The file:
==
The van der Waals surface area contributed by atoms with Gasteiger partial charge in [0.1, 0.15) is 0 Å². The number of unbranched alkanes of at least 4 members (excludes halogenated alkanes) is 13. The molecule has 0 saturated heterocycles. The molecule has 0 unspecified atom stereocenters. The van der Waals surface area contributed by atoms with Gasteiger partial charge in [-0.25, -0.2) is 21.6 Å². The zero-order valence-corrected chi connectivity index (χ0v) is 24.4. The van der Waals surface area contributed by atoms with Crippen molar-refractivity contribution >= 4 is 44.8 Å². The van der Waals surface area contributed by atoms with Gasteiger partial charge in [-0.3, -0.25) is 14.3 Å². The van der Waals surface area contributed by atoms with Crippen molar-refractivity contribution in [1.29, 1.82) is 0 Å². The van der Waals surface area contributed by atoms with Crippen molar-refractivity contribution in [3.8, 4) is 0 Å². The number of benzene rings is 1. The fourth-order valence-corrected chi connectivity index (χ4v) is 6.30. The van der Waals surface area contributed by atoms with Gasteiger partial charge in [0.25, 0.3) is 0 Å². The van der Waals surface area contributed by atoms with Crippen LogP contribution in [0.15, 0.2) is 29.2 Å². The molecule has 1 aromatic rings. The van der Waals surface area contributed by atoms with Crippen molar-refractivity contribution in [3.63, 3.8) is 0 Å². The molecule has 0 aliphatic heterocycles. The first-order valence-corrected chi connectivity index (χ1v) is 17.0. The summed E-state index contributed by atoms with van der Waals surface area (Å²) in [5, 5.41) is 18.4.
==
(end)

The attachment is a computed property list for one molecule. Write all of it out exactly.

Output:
The van der Waals surface area contributed by atoms with Gasteiger partial charge in [0.1, 0.15) is 0 Å². The number of unbranched alkanes of at least 4 members (excludes halogenated alkanes) is 13. The molecule has 0 saturated heterocycles. The molecule has 0 unspecified atom stereocenters. The van der Waals surface area contributed by atoms with Gasteiger partial charge in [-0.25, -0.2) is 21.6 Å². The zero-order valence-corrected chi connectivity index (χ0v) is 24.4. The van der Waals surface area contributed by atoms with Crippen molar-refractivity contribution >= 4 is 44.8 Å². The van der Waals surface area contributed by atoms with Gasteiger partial charge in [-0.3, -0.25) is 14.3 Å². The van der Waals surface area contributed by atoms with Crippen molar-refractivity contribution in [1.29, 1.82) is 0 Å². The van der Waals surface area contributed by atoms with Crippen molar-refractivity contribution in [3.8, 4) is 0 Å². The number of benzene rings is 1. The fourth-order valence-corrected chi connectivity index (χ4v) is 6.30. The van der Waals surface area contributed by atoms with Gasteiger partial charge in [0.25, 0.3) is 0 Å². The van der Waals surface area contributed by atoms with Crippen LogP contribution in [0.15, 0.2) is 29.2 Å². The molecule has 1 aromatic rings. The van der Waals surface area contributed by atoms with Crippen molar-refractivity contribution in [3.63, 3.8) is 0 Å². The molecule has 0 aliphatic heterocycles. The first-order valence-corrected chi connectivity index (χ1v) is 17.0. The summed E-state index contributed by atoms with van der Waals surface area (Å²) in [5, 5.41) is 18.4.